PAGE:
LINGUISTICS & CULTURE
|Data:||12/FEV/2005 4:39 PM|
|Assunto:||Re: to tell off x to scold x to jump all over|
Would there be any differences among the verb (to scold) and the phrasal verbs (to jump all over and to tell off)? Myabe "to scold" would be used mainly for children?!
(1) to scold = Standard English. To criticise or correct. The speaker is not necessarily angry, but the speaker is unhappy with the listener's conduct. Scolding is often limited to one act, one thing that displeases the speaker. - When you criticize a child's behavior, you are scolding him. When a wife complains to her husband that he spent too much time with his friends and came home late for dinner, she is scolding him. An employee comes to work late and the boss reminds him that he is 15 minutes late and his absence is causing problems at work, the boss is scolding him.
(2) to jump all over = Slang. This a very animated, aggressive form of scolding. The speaker is very angry. - You would not jump all over a child unless he had done something extremely dangerous or destructive such as setting fire to your house, driving your car without permission, leaving his baby brother unattended while he went to the movies with friends, etc. If the wife in (1) was very upset, possibly she jumped all over the husband. (2) is an extreme form of (1). If the boss in (1) raises his voice, threatens to fire the employee, etc., he is probably jumping all over the employee.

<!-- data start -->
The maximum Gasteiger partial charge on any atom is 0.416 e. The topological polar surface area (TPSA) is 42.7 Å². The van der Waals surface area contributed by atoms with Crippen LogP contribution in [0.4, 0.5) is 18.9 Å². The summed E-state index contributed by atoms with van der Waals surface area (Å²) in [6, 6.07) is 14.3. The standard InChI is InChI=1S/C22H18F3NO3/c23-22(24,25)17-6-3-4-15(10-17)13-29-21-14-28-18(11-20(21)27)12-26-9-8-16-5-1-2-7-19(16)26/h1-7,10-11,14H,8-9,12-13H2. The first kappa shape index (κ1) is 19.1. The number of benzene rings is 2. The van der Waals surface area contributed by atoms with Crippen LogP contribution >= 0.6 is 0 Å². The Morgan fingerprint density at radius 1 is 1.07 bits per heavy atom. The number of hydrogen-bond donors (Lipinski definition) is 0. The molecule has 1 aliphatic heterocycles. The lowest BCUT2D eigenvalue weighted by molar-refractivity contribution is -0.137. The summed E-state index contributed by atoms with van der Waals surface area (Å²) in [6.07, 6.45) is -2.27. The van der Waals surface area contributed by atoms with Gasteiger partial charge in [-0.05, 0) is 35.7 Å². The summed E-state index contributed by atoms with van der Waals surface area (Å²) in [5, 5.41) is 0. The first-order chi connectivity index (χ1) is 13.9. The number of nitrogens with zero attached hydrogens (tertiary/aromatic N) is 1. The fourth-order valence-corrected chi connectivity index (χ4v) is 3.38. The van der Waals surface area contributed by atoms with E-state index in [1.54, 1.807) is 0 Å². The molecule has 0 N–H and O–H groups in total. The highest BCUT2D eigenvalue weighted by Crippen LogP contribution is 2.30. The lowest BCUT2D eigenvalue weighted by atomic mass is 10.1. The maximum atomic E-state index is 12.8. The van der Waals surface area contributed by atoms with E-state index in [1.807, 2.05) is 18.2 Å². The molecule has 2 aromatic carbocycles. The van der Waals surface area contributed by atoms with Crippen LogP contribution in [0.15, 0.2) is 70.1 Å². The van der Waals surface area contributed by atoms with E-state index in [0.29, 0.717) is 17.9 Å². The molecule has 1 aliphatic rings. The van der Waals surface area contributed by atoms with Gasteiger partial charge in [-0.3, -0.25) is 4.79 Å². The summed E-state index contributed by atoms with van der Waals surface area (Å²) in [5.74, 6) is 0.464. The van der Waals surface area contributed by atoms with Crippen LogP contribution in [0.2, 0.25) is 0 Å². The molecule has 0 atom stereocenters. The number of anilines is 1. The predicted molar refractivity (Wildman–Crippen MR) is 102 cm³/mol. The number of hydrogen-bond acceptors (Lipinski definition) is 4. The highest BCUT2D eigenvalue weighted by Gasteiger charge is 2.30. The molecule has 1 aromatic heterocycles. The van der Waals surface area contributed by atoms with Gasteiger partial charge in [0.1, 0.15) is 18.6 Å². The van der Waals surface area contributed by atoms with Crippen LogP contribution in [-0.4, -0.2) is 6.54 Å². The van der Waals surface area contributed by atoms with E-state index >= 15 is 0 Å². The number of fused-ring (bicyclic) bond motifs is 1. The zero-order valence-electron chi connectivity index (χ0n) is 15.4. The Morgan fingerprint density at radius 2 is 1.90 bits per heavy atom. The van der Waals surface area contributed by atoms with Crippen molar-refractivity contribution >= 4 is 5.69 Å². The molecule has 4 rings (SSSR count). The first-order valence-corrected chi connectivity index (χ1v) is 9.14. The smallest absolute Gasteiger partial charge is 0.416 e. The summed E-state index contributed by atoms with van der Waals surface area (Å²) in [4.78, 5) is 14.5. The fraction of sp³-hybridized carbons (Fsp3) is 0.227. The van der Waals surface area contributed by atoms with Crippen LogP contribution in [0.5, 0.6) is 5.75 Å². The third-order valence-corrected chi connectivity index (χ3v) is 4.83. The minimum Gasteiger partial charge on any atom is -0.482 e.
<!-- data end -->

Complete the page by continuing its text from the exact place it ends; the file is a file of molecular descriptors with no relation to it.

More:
(3) to tell off = Slang. This is also a form of scolding or criticizing but it is somehow different. The speaker is clearly angry but the anger may be very controlled. When you tell someone off, you are not scolding him just for something he has done; you are criticizing his personality, his attitude, his self-concept, past behavior, etc. You are telling him that his conduct in general is unacceptable and the image he has of himself (as talented, handsome, learned, etc.) is unfounded. If the wife in (1) and (2) gives her husband a full list of all his shortcomings with emphasis on his personality in general and attitude in particular, she would be telling him off. Let's say that the following conversation takes place between the boss in (1) and (2) and his always tardy employee: "You think you can come in here any time of the day or night because your daddy is the owner, but you can't. I'm your boss and what I say goes. I'm sick and tired of not being able to count on you. Do you want to work here or not? Can we count on you or not? You haven't done anything to show me that you're anything but a spoiled brat. You are not a hard worker, you do not cooperate with others, and the quality of your work is not high. Come in here late once more and we'll go to your daddy and see what he has to say about your conduct." The boss has just told off the employee, and maybe he has jumped all over him too. Do you notice that he is not just talking about one incidence of being late but rather a pattern of unacceptable behavior? I wish I could recall the details of a scene in "La Historia Oficial". A woman is making fun of a foreigner at a dinner party. A second woman defends the foreigner, but without raising her voice of giving any signs of her anger other than her words. The second woman states more or less that the rude woman has no breeding, has the manners of a pig, and is probably the stupidest female in Buenos Aires. The second woman told her off. In the examples above, (1) is quite different from (2) and (3). It isn't difficult to distinguish (1) from (2)-(3). (1) is seldom animated and seldom shows a high degree of anger. Examples (2) and (3) are related and overlap sometimes. It is not always easy to determine which expression to use. If the speaker controls his anger and the emphasis is on personality issues, "to tell someone off" would best describe the confrontation.
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